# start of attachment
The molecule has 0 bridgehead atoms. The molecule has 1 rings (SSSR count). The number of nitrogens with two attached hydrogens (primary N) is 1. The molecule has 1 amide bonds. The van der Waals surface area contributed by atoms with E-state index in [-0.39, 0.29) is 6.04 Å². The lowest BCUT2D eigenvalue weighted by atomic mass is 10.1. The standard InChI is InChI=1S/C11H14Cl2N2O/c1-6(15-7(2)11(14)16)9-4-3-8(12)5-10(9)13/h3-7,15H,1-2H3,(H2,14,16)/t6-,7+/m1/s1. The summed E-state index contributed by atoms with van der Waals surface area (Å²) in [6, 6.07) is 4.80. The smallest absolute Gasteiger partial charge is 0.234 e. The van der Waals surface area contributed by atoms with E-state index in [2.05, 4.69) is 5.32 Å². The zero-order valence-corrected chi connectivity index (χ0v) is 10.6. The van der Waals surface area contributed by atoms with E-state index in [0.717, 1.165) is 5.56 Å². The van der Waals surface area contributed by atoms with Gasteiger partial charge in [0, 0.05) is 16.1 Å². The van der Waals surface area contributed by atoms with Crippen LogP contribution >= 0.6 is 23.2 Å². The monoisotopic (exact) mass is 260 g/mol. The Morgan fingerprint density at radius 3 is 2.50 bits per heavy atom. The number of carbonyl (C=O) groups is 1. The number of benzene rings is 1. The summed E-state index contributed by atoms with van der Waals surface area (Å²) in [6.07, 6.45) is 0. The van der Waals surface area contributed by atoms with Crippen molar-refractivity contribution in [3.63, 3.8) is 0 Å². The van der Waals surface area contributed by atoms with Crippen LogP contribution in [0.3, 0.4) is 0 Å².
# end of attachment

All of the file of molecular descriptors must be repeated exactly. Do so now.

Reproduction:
The molecule has 0 bridgehead atoms. The molecule has 1 rings (SSSR count). The number of nitrogens with two attached hydrogens (primary N) is 1. The molecule has 1 amide bonds. The van der Waals surface area contributed by atoms with E-state index in [-0.39, 0.29) is 6.04 Å². The lowest BCUT2D eigenvalue weighted by atomic mass is 10.1. The standard InChI is InChI=1S/C11H14Cl2N2O/c1-6(15-7(2)11(14)16)9-4-3-8(12)5-10(9)13/h3-7,15H,1-2H3,(H2,14,16)/t6-,7+/m1/s1. The summed E-state index contributed by atoms with van der Waals surface area (Å²) in [6, 6.07) is 4.80. The smallest absolute Gasteiger partial charge is 0.234 e. The van der Waals surface area contributed by atoms with E-state index in [2.05, 4.69) is 5.32 Å². The zero-order valence-corrected chi connectivity index (χ0v) is 10.6. The van der Waals surface area contributed by atoms with E-state index in [0.717, 1.165) is 5.56 Å². The van der Waals surface area contributed by atoms with Gasteiger partial charge in [0, 0.05) is 16.1 Å². The van der Waals surface area contributed by atoms with Crippen LogP contribution >= 0.6 is 23.2 Å². The monoisotopic (exact) mass is 260 g/mol. The Morgan fingerprint density at radius 3 is 2.50 bits per heavy atom. The number of carbonyl (C=O) groups is 1. The number of benzene rings is 1. The summed E-state index contributed by atoms with van der Waals surface area (Å²) in [6.07, 6.45) is 0. The van der Waals surface area contributed by atoms with Crippen molar-refractivity contribution in [3.63, 3.8) is 0 Å². The van der Waals surface area contributed by atoms with Crippen LogP contribution in [0.3, 0.4) is 0 Å².